The long-awaited return of thoroughbred racing at Glenburnie has suffered another false start after the latest postponement to the 2021-22 season.
Recently the Mount Gambier Racing Club hoped the absence of on-track action – which has elongated for more than a year – would disappear in the first week of December.
However, the club will have to wait until February 2022 to welcome back trainers, jockeys and punters alike after Racing SA announced several program changes last week.
Despite the latest setback, Allan Scott Glenburnie Racecourse track manager David Shepherdson (inset bottom right) is confident the new 1850 metre turf will be in tip-top shape for next year’s grand opening after an extended break.
“The progress of the track is brilliant,” he said.
“It looks like a golf fairway at the moment and we have to get it back up to 100mm and it should be spectacular in January and February.
“Everyone should feel confident racing will be fantastic come February, we will be flying by then.”
The meetings scheduled at Mount Gambier in December 2021 and January 2022 have been moved to Penola and Bordertown after it was adjudged the Glenburnie racecourse turf needed more time to establish after a wet winter.
The first time horses will race on the revamped track surface will be during barrier trials on Friday, February 11, 2022.
Meanwhile, the track will officially re-open for a race meeting for the first time in 21 months on Wednesday, February 23, 2022.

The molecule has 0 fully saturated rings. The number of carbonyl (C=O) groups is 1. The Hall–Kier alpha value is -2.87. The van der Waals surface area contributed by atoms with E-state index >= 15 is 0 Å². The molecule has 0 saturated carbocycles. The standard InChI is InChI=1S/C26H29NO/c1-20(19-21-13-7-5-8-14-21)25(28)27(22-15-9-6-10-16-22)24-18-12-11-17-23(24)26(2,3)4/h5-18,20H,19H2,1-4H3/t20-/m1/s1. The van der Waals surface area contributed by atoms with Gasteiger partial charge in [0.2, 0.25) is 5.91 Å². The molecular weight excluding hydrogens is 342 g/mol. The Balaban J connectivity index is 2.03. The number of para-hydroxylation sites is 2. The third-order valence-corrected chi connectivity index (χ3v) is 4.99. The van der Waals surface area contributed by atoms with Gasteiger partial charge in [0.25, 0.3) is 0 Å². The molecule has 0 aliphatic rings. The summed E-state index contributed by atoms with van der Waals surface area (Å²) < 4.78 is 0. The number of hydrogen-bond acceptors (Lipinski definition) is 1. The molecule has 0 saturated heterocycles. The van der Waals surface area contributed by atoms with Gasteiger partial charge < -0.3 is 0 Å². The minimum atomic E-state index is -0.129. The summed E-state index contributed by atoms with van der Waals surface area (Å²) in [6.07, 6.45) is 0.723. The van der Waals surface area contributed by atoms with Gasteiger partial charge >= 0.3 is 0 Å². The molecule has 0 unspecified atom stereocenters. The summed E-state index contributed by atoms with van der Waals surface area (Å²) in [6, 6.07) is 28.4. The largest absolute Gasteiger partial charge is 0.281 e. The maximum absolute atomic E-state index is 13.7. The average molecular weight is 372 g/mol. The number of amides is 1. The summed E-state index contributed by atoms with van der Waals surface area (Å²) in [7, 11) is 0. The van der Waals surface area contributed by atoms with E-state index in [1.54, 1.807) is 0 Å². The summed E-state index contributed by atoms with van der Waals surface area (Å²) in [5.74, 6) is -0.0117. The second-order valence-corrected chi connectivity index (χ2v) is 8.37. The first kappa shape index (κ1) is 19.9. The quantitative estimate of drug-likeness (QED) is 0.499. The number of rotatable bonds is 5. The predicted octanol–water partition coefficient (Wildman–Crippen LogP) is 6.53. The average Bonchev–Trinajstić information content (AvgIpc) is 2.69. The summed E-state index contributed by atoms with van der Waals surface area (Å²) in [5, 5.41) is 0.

The event is followed by the big one, the 2022 Mount Gambier Gold Cup on April Fool’s Day, a prestigious race that has been missing from the Limestone Coast social calendar for far too long.
In a media release Racing SA chief executive Nick Redin said the call was made with the long-term health of the track at the front of mind.
“We are determined to return to racing at Mount Gambier in a sustainable manner,” he said in the statement.
“This means taking a conservative approach and allowing the track to benefit from some warmer weather which will ensure the turf has properly bedded down.
“While the delay is unfortunate for the Mount Gambier community, we are pleased to be able to retain the scheduled December and January meetings in the South East region and we look forward to resuming racing at the track in February ahead of the feature Cup meeting which will now be in early April.”
Shepherdson believed it was the right call to ensure the revamped track could not only host races this season, but for many years in the future.
“If we were to race in December, we would have had to hold these trials on it in the middle of November and I knew it would not be ready, so I was very relived Racing SA agreed to change the dates,” he said.
“We want to start racing, but give the track the perfect opportunity during the maximum peak growing period to get nice and thick to keep racing into the future.
“I am happy with the February start because it means we can start on a high note.”
Shepherdson admitted his first 12 months in the job have been challenging, but said the reason why the track was not ready to race next month was beyond his control.
“It was a big challenge and many people probably did not want to take it on, but it has all gone well until I was pulling my hair out thinking ‘where is the warm weather?’,” he said.
“The winter Poa annua grass was all killed, so we were in a good place heading into winter with 100mm of kikuyu.
“I cut the track back to 25mm, did all the right things, so we just had to wait for the warm weather because it needs to be 30 degrees to shoot out of the ground, but it has been freezing.
“The lovely warm weather should be there in January and February to give us the opportunity to get the roots nice and deep back to 100mm and make the track brilliant.”